This will be cheaper than waxy maize starch and was also non genetically modified (GM) – a key factor for buyers in Europe, said Ulrick & Short, which is developing the product with partners in Brazil.
Speaking to Foodmanufacture.co.uk at the Foodex exhibition in Birmingham, Ulrick & Short director Adrian Short said: “If you are using maize starch, it is increasingly hard to secure non-GM product, so people are looking for alternative sources with the same or superior functionality. Sweet potato starch is very smooth, with lots of body, and really lends itself to added value soups, sauces and ready meals.”
The first crop of sweet potato for the starch would be harvested in Brazil this year, with the first products available by October, said Short. “The crop will be processed at source by our partner in the same facility that we use to process tapioca.”
He added: “I’m not aware of anyone else doing this commercially, or certainly not clean-label functional sweet potato starch that is fully freeze/thaw stable.” While it would be more expensive than standard potato starch, which was produced by firms such as Avebe, it had different properties, said Short. “It’s for added value products.”
Asda goes back to modified starch on value lines
While the recession had dented some buyers’ enthusiasm for clean-label, with Asda switching back to modified starch in some value own-label recipes this year, the momentum behind cleaner labels and ‘store cupboard ingredients’ was unstoppable, said Short. “We’ve been growing at around 18% this year and that’s all from clean-label ingredients.”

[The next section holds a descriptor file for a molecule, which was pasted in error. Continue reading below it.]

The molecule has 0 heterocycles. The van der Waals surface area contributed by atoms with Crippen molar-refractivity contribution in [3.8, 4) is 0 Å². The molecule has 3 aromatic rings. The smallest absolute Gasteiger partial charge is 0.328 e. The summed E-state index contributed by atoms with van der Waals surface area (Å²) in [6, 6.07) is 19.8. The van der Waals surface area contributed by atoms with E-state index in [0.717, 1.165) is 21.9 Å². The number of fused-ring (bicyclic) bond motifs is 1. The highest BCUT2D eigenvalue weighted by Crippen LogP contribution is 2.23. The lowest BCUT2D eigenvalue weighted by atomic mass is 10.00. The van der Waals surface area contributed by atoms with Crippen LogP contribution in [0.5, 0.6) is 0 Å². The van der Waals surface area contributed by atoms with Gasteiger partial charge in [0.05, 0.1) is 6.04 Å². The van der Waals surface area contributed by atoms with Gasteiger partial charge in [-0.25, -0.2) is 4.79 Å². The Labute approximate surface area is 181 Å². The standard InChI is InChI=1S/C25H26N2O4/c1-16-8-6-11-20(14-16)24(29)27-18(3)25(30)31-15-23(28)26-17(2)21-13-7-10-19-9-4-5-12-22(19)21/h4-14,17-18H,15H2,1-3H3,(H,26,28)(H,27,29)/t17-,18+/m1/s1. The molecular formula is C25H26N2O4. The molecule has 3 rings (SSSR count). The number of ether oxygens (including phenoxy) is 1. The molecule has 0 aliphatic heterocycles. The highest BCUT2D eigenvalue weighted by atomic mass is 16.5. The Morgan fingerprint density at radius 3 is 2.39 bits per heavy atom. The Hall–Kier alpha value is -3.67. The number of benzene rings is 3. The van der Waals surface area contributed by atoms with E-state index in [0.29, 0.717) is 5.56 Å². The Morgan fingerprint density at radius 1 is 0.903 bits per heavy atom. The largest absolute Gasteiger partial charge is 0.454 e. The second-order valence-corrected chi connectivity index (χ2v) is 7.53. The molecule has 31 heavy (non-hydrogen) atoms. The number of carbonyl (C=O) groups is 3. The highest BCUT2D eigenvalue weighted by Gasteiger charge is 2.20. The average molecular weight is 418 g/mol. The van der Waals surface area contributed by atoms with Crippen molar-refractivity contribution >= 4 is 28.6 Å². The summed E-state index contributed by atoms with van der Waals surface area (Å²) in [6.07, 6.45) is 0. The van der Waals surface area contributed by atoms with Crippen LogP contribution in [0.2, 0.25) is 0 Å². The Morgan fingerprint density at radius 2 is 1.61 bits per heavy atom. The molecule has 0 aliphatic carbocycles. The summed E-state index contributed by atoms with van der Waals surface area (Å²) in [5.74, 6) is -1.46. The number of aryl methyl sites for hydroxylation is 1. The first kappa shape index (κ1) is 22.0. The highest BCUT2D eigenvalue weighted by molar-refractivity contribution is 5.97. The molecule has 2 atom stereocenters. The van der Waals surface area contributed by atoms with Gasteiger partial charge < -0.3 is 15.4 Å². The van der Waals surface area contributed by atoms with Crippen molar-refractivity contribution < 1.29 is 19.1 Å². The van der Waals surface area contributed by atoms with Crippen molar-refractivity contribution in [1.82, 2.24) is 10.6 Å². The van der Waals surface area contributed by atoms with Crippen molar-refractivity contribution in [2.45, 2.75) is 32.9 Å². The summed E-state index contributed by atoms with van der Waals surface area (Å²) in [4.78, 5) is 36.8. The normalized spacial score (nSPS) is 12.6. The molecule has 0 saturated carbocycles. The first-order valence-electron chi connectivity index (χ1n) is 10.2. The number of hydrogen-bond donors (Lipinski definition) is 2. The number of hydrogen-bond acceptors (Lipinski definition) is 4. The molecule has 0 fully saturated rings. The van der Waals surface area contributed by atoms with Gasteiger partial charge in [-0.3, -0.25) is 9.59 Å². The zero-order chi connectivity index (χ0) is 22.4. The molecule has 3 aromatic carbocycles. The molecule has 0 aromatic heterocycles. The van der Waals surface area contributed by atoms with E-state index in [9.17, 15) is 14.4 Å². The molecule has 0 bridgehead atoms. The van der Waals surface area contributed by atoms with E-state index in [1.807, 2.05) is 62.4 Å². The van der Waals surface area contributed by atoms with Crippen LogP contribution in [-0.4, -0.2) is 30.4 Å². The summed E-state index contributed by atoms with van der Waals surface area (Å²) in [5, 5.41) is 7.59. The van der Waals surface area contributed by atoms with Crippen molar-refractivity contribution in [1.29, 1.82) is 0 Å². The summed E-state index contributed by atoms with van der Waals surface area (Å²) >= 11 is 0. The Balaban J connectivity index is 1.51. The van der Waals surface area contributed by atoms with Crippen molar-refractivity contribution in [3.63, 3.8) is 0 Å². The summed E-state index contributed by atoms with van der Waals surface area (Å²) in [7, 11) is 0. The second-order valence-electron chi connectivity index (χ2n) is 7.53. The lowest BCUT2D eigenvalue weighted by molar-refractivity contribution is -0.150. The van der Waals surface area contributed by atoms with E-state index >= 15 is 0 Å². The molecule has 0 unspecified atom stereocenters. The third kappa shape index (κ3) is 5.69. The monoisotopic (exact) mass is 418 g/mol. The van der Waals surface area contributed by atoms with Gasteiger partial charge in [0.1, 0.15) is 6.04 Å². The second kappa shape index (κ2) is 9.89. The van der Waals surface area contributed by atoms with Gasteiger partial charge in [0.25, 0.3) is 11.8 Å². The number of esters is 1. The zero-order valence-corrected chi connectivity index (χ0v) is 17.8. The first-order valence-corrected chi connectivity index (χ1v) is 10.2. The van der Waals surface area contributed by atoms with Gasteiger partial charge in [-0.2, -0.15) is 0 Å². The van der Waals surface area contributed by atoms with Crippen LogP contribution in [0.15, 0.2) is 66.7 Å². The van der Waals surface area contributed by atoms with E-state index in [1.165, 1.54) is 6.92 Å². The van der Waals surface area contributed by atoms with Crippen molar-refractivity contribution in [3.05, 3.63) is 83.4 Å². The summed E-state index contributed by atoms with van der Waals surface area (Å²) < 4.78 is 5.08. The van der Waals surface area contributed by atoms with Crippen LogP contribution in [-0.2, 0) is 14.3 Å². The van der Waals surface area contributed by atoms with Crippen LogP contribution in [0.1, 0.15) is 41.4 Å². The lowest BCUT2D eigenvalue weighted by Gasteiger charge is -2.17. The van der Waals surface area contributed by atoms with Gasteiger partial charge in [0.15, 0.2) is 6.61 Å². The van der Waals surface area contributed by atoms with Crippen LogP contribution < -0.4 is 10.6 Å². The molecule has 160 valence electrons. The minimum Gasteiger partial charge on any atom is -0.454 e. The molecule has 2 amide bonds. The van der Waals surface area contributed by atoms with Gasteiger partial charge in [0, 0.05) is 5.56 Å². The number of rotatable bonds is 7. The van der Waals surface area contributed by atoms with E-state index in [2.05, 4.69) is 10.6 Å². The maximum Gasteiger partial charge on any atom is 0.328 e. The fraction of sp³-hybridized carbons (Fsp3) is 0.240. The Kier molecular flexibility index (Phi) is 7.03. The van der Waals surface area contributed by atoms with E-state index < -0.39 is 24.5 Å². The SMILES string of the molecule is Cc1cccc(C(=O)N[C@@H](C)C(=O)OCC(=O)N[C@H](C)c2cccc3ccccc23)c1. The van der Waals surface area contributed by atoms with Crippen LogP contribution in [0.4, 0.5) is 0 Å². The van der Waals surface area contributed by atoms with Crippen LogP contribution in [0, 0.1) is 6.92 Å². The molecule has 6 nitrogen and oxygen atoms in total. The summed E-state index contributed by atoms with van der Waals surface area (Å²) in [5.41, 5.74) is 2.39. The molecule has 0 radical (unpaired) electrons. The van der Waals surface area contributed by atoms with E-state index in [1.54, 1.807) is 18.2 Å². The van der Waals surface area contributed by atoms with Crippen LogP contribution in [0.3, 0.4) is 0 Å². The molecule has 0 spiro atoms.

There was also a hierarchy within clean labelling with some customers keen to avoid using the word ‘starch’ completely, and on the look-out for ingredients that would enable them to use the declaration ‘flour’ instead, he said.
Although priorities had changed during the recession as retailers focused more on value own-label ranges, their focus had returned to premium in recent months with several new launches in the pipeline, said Short.
Fat reduction was also a priority for many manufacturers and retailers, he added. However, firms were not necessarily looking to promote the products as ‘low fat’ or ‘reduced fat’, as these claims were not as popular with consumers as they were a couple of years ago. The motivation might instead be to improve the nutritional profiles of products in order to move from a red to amber light in front-of-pack labelling, he noted.